December 21, 2006

Session explores technological responses to workflow issues

Featured Image

Edna Wilson, left, Janice Gabbard and Shelley Moore, take part in the Technology Drill Down session.
Photo by Susan Urmy

Session explores technological responses to workflow issues

Vanderbilt University Medical Center is one of 25 hospitals helping the Robert Wood Johnson Foundation explore technological solutions for optimizing workflow on medical-surgical units.

Last week, an interdisciplinary group of 25 VUMC personnel took part in a two-day brainstorming session conducted by the American Academy of Nursing Workforce Commission. A part of the foundation's ongoing study, the session, referred to as Technology Drill Down, or TD2, focused on unit workflow from a system-wide perspective.

Data from this project will link with two other national studies in which Vanderbilt participated, “Transforming Care at the Bedside” and “A Multi-Site Study of How Medical Surgical Nurses Spend Their Time.”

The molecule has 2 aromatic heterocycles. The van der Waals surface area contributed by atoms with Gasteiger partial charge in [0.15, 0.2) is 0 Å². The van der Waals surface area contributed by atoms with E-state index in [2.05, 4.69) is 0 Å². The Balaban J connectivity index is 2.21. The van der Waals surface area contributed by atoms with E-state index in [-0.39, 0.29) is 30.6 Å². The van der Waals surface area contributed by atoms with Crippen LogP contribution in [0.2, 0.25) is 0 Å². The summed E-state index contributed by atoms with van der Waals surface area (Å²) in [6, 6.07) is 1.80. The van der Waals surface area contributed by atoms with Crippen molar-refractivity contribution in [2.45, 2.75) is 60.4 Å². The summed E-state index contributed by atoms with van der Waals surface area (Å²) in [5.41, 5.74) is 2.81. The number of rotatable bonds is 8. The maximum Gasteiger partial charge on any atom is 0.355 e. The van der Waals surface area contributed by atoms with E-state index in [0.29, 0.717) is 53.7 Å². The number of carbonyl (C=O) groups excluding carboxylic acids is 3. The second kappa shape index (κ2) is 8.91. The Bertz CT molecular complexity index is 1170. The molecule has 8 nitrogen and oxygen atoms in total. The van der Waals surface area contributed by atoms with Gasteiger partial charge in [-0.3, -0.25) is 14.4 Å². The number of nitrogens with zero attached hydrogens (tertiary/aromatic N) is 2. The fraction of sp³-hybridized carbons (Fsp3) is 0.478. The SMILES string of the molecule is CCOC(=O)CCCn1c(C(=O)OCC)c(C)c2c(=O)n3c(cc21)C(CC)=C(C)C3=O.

It is hoped these studies will improve access to current technology as well as prompt industry to develop new technology according to user demand.

“No one provides more insight and knowledge into the day-to-day processes than those actually doing that particular work,” said Shelley Moore, M.S.N, R.N., director of shared governance implementation. “We had a terrific group whose input will make our patient care delivery even stronger in the future. They defined gaps between current and ideal environments, brainstorming possible technological solutions.”

Participants in the TD2 process included Nursing, Pharmacy, Clinical and Human Factors Engineering, Social Work, Respiratory Care, Case Management, Rehab Services, Radiology, Materials Management, IT Systems Support, Nutrition Services, Pastoral Care, Patient Affairs, and a design specialist.

The foundation's ongoing study focuses on the “demand” side of patient care delivery, using technology resources versus more people, or “supply,” to promote quality, efficiency and safety.

“The collective ideas from this diverse group were impressive,” said Moore. “Vanderbilt's participation in this is yet another example of the Medical Center's overall commitment to continually enhance our processes and quality of care as well as improvement of the work environment.”